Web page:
I liked this book because it gave little bits of insight into historical violence in some "third world" countries. It made me want to look into the 100-hour war between Honduras and El Salvador in 1969, as well as Turkey's invasion into Northern Cyprus. Living in Turkey I feel that it is important to know some of these things. I was never really aware of how the Cyprus conflict was started - reading these stories makes me want to be aware.

I would recommend this book to just about everyone. It was a fast read full of information.

Wednesday, March 18, 2009

The Cellist of Sarajevo - Steven Galloway

This book caught my eye when I was shopping in Singapore. I picked it up a few times but never actually bought it. (Perhaps I had to many choices in Singapore!) But I did order it from Amazon.com after my husband said I could pick out a few books. This novel was heartbreaking. Set during the seige of Sarajevo, the novel chronicles the lives of three people; Dragan, Kenan and Arrow. All three live in the same city, never meet but all have in common the desire to have their city back and also to listen to the lone cellist. The Cellist who plays for 22 days (which is based on true events) to remember the people who he saw killed while waiting for bread becomes a beacon of hope for all 3 strangers.

I loved the way this book was written. It flowed so well and had great emotional descriptions. There wasn't a whole lot of dialogue in the story - but I never really noticed because I was enjoying it so much. I thought it would be a quick in-one-day read because it was only a little over 200 pages but I ended up stopping and thinking alot about the characters and the war in Sarajevo.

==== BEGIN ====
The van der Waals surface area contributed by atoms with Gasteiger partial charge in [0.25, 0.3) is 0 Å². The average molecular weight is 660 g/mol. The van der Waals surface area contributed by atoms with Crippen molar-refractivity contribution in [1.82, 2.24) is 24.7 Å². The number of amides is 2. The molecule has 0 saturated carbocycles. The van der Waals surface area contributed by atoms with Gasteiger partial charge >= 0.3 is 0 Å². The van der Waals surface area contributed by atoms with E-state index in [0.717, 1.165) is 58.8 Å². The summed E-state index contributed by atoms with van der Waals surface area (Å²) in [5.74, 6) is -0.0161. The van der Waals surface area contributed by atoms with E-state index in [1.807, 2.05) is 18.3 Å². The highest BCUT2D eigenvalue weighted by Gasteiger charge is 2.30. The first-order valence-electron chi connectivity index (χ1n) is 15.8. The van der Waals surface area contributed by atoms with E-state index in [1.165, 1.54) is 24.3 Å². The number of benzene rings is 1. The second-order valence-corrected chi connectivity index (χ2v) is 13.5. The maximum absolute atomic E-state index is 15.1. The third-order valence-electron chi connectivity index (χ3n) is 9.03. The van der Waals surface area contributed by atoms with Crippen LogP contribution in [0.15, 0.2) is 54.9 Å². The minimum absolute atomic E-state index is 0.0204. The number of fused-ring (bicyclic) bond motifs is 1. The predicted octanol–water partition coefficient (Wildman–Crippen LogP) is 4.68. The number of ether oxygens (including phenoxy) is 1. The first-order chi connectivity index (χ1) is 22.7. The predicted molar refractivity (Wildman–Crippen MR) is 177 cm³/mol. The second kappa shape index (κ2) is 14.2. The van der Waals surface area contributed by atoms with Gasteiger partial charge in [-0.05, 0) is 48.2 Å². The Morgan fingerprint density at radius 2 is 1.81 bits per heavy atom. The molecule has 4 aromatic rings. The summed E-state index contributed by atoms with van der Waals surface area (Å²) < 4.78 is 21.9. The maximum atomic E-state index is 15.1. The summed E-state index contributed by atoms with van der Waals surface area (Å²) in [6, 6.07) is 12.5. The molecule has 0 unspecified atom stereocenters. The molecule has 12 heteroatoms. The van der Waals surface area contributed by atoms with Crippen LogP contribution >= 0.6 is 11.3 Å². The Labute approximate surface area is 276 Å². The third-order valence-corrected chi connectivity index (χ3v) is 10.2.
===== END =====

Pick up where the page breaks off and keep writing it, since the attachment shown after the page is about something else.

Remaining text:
I love that the books I have been reading recently have all opened my mind to history I never really knew about before!

Monday, March 16, 2009

The City of Djinns - William Dalrymple

Pure and simple - this book made me want to go to Delhi, India even more than I already did. The City of Djinns is a year in the life of William Dalrymple, who moves to Delhi with his new wife to look into the history of the city. The book has funny stories about all the interesting characters that the author meets throughout his stay. I enjoyed this book because while it dealt with the history of the city it was not a history book. I am not good at history - I forget the names and dates and get confused. But this had a mix of history as well as his own adventures. The City of Djinns was about many different types of people who live in India - Sikh, Hindus, Muslims etc and some background on how people lived in the past as well as now. I never realized how many things there were to see just in Delhi, let alone all of India.

Dalrymple tells some great stories about eunuchs, whirling dervishes, Hakim clinic doctors, Shah Jehan (he constructed the Taj Mahal) and many others. I really enjoyed this book because it looked at many different aspects of India and Indian culture. I think I will now have to seek out more travel writers!!

Saturday, March 14, 2009

Living Dead In Dallas - Charlaine Harris

This is the second installment in the Southern Vampire Mysteries and I liked it much better then the first one. I saw the series "True Blood" before I read the book so I pretty much knew what was going to happen all the way through the first novel. Thats why the I liked the second one so much - everything was a surprise! The premise of the story is pretty much two parts - the first Sookie Stackhouse finds Lafayette (the gay cook - who is way better represented in the tv show) dead in Andy Bellfleur's car (the police officer). She is trying to find out who murdered her friend as well she is sent to Dallas on some vampire business to use her skills to find a missing vampire. Sookie now has to help the vampires whenever she is needed - even is she doesn't want to.